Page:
The Prix de Rome was installed in 1663 in France by Lodewijk XIV, after the foundation of the Académie Royale de Peinture et de Sculpture. It was a prestiguous and encouraging price for young french musicians and the first price was originaly a price money with a scholarship to Rome, where the winner could work for about four years at the Académie de France.
The Academy of France was housed in the Palazzo Capranica from 1666 till 1737, and then in the Palazzo Mancini from 1737 to 1793. In 1803 Louis Napoleon had the Academy moved to the Villa Medici. In 1968, and with the social movements at that time in France, the price was awarded for the last time.
Villa Medici Rome
Later, other countries took over the Prix. After the separation of the Netherlands and Belgium in 1830, the belgian government awarded as from 1832 a belgian Prix de Rome for painting, sculpting, and architecture.
The belgian Prix de Rome for music composition existed from 1841 till 1973, founded by François-Joseph Fétis, and followed the french model.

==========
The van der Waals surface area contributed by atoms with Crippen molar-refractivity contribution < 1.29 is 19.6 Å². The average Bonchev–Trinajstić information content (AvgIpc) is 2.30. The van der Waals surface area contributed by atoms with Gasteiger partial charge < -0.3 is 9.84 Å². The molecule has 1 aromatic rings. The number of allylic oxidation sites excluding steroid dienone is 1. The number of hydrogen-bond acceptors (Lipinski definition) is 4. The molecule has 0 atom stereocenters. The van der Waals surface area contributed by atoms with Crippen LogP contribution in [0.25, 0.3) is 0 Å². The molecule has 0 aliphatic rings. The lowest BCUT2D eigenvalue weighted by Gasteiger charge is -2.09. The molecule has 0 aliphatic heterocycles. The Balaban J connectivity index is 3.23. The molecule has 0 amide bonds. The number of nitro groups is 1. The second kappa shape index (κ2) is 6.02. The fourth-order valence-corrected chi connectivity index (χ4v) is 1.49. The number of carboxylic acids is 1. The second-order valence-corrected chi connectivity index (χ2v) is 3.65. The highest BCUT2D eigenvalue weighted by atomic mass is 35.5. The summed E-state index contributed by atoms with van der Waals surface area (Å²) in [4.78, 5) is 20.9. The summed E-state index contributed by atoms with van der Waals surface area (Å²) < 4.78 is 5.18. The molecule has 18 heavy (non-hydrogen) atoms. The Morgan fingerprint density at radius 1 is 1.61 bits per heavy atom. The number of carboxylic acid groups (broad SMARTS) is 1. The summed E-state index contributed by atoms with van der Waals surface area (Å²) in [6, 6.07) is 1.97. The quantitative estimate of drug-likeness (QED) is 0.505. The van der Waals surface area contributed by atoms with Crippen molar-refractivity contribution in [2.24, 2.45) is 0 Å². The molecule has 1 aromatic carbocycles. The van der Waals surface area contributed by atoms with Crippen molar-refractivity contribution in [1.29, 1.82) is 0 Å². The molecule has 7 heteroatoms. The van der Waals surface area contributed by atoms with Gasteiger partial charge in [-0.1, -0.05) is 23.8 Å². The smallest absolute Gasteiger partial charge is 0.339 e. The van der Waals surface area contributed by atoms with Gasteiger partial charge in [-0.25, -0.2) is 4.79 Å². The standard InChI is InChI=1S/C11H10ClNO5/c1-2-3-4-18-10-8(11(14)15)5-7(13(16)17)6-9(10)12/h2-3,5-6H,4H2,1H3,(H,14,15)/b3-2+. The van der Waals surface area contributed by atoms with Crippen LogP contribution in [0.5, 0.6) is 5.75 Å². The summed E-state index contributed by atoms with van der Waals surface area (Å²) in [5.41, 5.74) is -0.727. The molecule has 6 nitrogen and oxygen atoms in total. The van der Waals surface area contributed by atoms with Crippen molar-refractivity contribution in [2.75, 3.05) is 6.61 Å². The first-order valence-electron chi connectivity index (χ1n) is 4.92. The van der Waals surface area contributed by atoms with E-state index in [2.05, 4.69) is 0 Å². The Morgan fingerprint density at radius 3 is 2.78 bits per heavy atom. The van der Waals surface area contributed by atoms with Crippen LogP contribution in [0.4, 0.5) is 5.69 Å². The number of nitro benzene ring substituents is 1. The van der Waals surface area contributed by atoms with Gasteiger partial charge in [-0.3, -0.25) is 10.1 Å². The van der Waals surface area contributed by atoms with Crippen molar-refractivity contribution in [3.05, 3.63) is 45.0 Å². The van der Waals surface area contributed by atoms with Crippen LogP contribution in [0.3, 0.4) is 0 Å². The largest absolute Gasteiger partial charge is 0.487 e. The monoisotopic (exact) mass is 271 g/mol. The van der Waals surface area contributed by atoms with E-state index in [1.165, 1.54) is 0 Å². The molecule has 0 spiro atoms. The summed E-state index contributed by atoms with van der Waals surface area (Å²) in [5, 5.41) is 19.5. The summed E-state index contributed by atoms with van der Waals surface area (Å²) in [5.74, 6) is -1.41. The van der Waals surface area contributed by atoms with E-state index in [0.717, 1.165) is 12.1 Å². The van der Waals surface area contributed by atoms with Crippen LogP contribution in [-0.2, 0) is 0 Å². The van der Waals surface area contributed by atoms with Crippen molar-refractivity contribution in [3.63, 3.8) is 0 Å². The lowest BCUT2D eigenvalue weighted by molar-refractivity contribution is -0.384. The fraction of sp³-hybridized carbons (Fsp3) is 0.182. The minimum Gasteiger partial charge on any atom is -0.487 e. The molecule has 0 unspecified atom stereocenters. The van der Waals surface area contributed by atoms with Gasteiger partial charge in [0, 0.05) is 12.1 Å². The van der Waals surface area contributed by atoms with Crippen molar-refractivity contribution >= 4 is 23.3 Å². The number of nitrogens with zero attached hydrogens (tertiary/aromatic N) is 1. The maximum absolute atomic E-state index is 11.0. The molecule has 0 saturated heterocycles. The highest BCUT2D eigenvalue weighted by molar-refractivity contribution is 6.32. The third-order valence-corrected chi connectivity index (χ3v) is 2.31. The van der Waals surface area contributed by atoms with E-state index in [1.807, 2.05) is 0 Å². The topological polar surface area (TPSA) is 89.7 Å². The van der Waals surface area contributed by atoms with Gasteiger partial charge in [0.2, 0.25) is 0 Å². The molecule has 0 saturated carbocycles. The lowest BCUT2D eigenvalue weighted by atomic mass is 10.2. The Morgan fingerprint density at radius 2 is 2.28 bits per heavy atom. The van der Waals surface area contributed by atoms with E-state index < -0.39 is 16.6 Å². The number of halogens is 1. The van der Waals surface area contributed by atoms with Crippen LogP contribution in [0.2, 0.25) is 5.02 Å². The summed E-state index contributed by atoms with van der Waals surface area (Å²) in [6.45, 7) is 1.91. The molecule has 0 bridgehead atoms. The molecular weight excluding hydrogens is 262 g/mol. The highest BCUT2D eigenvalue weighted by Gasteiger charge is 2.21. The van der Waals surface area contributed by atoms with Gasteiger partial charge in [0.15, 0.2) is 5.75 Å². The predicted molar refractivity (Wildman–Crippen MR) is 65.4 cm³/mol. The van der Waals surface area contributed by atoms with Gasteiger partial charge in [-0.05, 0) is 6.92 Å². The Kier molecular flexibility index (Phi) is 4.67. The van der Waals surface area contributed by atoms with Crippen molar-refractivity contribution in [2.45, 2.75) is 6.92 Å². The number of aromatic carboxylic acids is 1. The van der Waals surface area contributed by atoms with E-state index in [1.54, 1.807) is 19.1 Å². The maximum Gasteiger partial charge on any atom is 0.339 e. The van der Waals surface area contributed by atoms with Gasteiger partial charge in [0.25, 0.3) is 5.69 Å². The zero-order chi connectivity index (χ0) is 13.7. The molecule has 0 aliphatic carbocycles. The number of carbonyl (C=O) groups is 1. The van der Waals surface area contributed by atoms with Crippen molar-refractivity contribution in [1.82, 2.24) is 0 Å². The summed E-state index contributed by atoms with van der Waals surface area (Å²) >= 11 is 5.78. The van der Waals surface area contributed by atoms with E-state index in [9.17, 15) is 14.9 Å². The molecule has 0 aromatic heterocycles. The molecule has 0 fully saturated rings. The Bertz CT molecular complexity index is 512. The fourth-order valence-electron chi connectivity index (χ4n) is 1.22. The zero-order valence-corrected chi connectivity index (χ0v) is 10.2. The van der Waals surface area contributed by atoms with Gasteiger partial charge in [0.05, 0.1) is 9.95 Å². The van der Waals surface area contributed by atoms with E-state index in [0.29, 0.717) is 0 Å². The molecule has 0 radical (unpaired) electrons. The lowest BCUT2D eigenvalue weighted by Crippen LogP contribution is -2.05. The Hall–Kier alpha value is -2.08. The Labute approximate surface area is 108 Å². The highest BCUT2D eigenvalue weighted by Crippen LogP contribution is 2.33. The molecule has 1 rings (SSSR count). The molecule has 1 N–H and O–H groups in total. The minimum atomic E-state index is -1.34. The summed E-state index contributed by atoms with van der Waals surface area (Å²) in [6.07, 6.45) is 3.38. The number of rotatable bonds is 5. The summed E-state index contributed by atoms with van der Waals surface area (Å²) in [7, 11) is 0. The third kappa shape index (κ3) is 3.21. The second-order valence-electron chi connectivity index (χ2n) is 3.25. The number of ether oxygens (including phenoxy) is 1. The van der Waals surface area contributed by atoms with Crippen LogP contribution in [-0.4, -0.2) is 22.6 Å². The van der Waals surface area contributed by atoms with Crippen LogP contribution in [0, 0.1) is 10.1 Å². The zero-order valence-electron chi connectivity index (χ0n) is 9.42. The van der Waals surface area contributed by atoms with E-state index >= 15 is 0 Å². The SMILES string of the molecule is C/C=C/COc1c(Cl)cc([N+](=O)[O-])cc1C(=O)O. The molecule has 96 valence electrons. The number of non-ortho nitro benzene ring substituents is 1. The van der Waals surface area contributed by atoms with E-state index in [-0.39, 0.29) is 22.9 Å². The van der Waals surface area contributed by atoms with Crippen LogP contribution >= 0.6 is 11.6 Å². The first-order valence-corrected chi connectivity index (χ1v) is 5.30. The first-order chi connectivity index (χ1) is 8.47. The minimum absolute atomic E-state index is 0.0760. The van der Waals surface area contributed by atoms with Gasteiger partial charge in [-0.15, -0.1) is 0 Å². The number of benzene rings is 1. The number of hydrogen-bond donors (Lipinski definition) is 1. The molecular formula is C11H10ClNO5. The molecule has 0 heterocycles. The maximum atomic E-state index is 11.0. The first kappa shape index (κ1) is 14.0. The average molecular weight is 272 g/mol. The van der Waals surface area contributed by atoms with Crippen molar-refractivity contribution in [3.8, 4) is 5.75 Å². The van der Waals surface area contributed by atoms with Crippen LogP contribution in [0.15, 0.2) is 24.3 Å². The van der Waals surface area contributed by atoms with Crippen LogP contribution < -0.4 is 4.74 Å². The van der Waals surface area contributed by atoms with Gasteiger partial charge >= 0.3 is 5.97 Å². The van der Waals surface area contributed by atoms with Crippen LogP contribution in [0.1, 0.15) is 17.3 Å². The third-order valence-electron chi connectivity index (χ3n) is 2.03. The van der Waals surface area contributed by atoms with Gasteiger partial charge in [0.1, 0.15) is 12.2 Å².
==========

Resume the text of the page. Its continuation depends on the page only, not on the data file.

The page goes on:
There were concours for art painters, graphics, sculptors and architects (normally every discipline was to compete every three years), and -separatly- for musicians (every two years).
The Royal Academy of Fine Arts Antwerp organised his Prix de Rome till 1920, afterwards the national government took over. The first prize is also sometimes called the Grand Prix de Rome.
Books LLC ® Memphis USA 2001
Via Omero 8 (Valle Giulia) – 00197 Roma
The Academia Belgica is based at the borders of the Villa Borghese, where several other foreign academies and universities also are located.
Academia Belgica Roma
The candidats, selected during a preparatory test (four voices and a choral work with orchestra), had to compose a cantate, an unscened opera, on given lyrics. For the execution, in Mortelmans' days, the candidats were granted 25 days. Afterwards five additional days were added, and the isolation in the loge became thirty days. The price contained a scholarship, which allowed the winner to continue his studies abroad, in a art center of his choice.
Only surveyors, staff, and the secretary of the jury have the right to enter the loges of the competitors.
Contrary to the fears of Guillaume Lekeu, candidats can receive mail. The adressed package or newspaper will be opened and checked by the guard of the loges before handed over.
'BELGIAN' PRIX DE ROME FOR MUSIC COMPOSITION :